8 reasons you should get your kids & youth involved with camp

I grew up going to camp, camping with my family and then working at camps. When I think back to summers they are filled with memories of campfire songs, canoe tipping adventures, leadership lessons learned on a long hike up a mountain, swatting blackflies and deep conversations as the last embers from a fire burned out.

Here are 8 reasons to get your kids & youth involved with camp – whether you are a parent, youth leader, pastor or someone that wants to invest wisely in the next generation.

1. Camp gets personal – Camp allows an opportunity for a kid’s faith to become their own, as they are away from their parents, home church and usual environment. They are encouraged to listen for and respond to God in fresh ways for themselves.

2. Camp is a confidence builder – At camp you are thrown into trying new activities encouraged to use your gifts and skills in new ways. Without parents and siblings there, kids have to figure it out for themselves and dig deep to find their own inner strength. Kids receive lots of support and encouragement from staff as they try out their independence in new ways.

3. Camp is a memory creator – Stories and experiences from camp stick. Talk to anyone that went to camp as a kid and they will still have stories to tell and lessons to shared from camp.

4. Camp invites simplicity – In today’s complex world camp is a great get away. It allows the space and environment for kids/youth to reconnect with creation, with others, and with God.

5. Camp provides role models – Camp staff are amazing people for kids to look up to as they see faith lived out within the day-to-day community of camp.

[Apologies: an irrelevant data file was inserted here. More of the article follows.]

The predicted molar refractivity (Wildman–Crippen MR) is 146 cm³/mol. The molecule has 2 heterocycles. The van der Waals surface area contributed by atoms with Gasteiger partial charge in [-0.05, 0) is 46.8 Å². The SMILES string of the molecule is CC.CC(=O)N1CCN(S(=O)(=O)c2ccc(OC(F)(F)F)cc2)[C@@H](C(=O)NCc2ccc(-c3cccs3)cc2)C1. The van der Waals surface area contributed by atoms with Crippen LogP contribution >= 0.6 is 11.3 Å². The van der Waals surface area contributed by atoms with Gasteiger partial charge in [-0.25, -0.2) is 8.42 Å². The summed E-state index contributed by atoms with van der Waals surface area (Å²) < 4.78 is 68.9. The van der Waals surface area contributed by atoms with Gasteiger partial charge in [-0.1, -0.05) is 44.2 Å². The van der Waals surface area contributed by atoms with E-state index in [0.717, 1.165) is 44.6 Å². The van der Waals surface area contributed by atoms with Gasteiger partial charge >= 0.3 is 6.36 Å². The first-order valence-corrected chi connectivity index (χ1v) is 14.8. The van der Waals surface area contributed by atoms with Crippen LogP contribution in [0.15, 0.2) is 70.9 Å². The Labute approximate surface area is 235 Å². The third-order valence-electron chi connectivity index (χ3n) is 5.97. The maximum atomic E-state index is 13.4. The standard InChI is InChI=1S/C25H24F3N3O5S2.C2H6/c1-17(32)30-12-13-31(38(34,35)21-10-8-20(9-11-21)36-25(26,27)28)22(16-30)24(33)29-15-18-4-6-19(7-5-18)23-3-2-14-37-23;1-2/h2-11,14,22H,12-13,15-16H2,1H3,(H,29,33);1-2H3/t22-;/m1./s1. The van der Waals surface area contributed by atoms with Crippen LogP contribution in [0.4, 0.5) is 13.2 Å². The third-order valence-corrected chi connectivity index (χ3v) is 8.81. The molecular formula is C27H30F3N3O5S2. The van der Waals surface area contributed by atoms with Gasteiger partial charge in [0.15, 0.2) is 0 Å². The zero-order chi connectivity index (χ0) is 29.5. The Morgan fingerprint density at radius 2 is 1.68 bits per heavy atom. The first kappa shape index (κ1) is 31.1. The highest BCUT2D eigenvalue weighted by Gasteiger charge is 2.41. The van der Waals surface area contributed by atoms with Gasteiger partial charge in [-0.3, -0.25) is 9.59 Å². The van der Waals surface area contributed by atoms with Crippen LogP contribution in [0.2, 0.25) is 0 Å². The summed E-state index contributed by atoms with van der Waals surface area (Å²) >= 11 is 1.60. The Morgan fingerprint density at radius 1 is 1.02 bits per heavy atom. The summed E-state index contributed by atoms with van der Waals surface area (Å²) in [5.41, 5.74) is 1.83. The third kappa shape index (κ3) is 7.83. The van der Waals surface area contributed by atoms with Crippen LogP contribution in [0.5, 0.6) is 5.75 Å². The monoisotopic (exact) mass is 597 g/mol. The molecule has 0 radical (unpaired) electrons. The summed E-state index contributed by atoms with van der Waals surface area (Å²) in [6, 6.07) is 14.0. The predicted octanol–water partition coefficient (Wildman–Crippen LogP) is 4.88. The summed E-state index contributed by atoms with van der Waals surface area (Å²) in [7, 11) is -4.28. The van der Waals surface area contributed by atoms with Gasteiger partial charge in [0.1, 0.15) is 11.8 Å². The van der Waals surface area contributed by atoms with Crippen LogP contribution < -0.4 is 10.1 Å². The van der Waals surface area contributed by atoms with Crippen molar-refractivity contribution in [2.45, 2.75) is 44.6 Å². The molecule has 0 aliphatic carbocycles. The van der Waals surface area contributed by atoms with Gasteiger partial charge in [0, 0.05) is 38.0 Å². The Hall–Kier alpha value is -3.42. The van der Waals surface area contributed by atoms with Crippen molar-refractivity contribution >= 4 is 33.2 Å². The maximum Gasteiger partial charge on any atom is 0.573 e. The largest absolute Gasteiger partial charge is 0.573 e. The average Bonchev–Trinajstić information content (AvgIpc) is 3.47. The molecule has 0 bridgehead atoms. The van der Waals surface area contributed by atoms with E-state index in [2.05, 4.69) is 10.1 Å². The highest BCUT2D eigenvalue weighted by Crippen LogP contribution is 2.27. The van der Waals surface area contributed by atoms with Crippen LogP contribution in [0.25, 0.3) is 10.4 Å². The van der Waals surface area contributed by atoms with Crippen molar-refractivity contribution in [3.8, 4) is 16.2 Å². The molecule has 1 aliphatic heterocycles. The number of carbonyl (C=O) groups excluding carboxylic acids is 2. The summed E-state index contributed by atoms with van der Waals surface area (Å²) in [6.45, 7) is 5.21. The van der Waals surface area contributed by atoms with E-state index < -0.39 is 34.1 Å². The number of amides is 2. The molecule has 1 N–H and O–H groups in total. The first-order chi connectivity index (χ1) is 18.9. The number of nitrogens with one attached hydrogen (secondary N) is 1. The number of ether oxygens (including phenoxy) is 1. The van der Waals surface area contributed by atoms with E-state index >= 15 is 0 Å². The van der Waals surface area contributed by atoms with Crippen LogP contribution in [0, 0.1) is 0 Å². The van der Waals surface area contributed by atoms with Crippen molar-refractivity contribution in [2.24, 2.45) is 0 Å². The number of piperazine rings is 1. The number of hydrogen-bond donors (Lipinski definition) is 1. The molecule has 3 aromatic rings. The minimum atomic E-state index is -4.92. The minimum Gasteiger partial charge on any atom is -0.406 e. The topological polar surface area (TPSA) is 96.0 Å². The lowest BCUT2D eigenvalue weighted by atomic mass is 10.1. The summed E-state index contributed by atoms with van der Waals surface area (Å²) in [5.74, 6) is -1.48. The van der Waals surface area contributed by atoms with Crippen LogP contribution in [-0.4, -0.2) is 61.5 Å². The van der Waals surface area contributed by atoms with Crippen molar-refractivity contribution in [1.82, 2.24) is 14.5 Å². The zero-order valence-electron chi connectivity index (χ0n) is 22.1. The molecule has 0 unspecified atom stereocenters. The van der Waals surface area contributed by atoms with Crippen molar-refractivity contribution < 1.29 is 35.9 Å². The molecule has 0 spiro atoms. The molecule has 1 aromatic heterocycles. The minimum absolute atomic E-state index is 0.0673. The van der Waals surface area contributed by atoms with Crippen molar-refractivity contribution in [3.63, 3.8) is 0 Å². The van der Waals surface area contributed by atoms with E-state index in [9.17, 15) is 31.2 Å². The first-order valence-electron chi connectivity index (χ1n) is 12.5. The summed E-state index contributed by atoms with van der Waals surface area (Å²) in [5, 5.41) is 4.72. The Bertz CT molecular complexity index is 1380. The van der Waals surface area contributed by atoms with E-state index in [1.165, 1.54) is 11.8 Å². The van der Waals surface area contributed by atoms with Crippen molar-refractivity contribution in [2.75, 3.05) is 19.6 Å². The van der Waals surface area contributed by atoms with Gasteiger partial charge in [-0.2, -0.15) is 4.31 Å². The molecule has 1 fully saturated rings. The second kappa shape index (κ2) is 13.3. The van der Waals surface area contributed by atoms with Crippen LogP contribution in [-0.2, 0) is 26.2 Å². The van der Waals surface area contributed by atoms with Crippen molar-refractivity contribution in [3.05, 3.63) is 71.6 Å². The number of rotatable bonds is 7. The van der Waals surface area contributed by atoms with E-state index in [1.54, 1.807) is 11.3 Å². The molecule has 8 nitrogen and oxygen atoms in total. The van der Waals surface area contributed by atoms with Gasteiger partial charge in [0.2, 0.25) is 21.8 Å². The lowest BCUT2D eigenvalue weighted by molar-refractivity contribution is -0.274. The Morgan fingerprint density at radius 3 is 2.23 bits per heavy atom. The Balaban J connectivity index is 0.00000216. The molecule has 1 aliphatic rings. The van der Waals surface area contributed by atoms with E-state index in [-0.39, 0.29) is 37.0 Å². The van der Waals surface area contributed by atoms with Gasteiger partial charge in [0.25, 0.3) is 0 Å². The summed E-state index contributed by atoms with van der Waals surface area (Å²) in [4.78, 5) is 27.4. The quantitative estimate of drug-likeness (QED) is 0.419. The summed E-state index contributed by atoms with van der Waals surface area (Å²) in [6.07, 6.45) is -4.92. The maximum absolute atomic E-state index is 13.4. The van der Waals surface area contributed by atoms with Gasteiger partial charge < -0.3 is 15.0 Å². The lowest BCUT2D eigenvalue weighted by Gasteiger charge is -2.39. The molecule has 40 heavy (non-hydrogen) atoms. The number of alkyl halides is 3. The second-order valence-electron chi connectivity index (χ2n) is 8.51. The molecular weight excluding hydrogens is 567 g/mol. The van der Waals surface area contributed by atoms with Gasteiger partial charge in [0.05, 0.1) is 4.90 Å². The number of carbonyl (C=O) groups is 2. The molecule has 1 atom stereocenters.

6. Camp promotes community – Camp is an accelerated bonding experience. I’ve seen so many kids arrive on the first day of camp unsure, shy, feeling like they don’t know any one and then by the end of the camp they have a best friend(s) for life. Parents/leaders we need to find ways to help these kids/youth continue these connections after camp and have community all year long with others who are exploring Jesus.

7. Camps rock at leadership development – Camps are always identifying kids, youth and young adult who can be leaders. They give these young leaders amazing training from a young age, give them real practice in trying out their leadership skills and mentor them along the way. Camps are exceptional incubators for leadership development.

8. Camps are an amazing deal – Seriously, they provide: food, cabins, programming, activities (amazing ones) and spiritual influence every day. Camps do a lot with our money.

Next week I’m speaking at one our camps and I can’t wait to be back at camp!
In Atlantic Canada there are 14 CABC camps spread around our four provinces. You can find the list of camps with a link to each of their websites HERE.
There are lots of other great camps too.

Ok, as a bonus for those of you who have read to the very end of this blog, I will let one of my camp stories out of the bag. I have ended up with a few nicknames over the years, one is “Bulldozer.” This nickname emerged after a camp retreat with some youth. Some of our girls invented a new camp game. You know the slippery, pee proof mattresses they tend to have at camps? They are really slippery, especially on laminate click flooring! The invented game was to run the first part of the hallway with the mattress in your hands and then to jump onto the mattress seeing how far down the hallway you could slide. The person to make the mattress go the furthest would be the winner. Now, I have a competitive streak that I know I have to keep in check. With the youth spurring me on, I lined up to take my turn intent on getting the record for the farthest mattress slide. The youth were all watching, their faces peeking out of the dorm rooms that lined the hallway. I gave it my all, starting my sprint down the hallway. Just then one of our sweet youth, who happens to be of small stature, stepped out into the hallway. Here is where the version of the story differ. I recall sticking my arm out to protect the youth from a head-on collision with me. The youths’ recollection is me pushing the youth out of the way, so nothing would get in the way of my mattress run. In either version the youth went flying backwards, landing on her back. Thankful she was ok, no injuries. From that moment forward the youth started calling me “Bulldozer.” For the record, I did not win the mattress slide competition. I did learn important lessons that day about letting youth invent games & lead, about the strength of my competitive nature and about humility each time I’m called “Bulldozer.”

Create your own memories and nicknames – get to camp!

-Renée (a.k.a. Bulldozer) @r_embree #1neighbourhood

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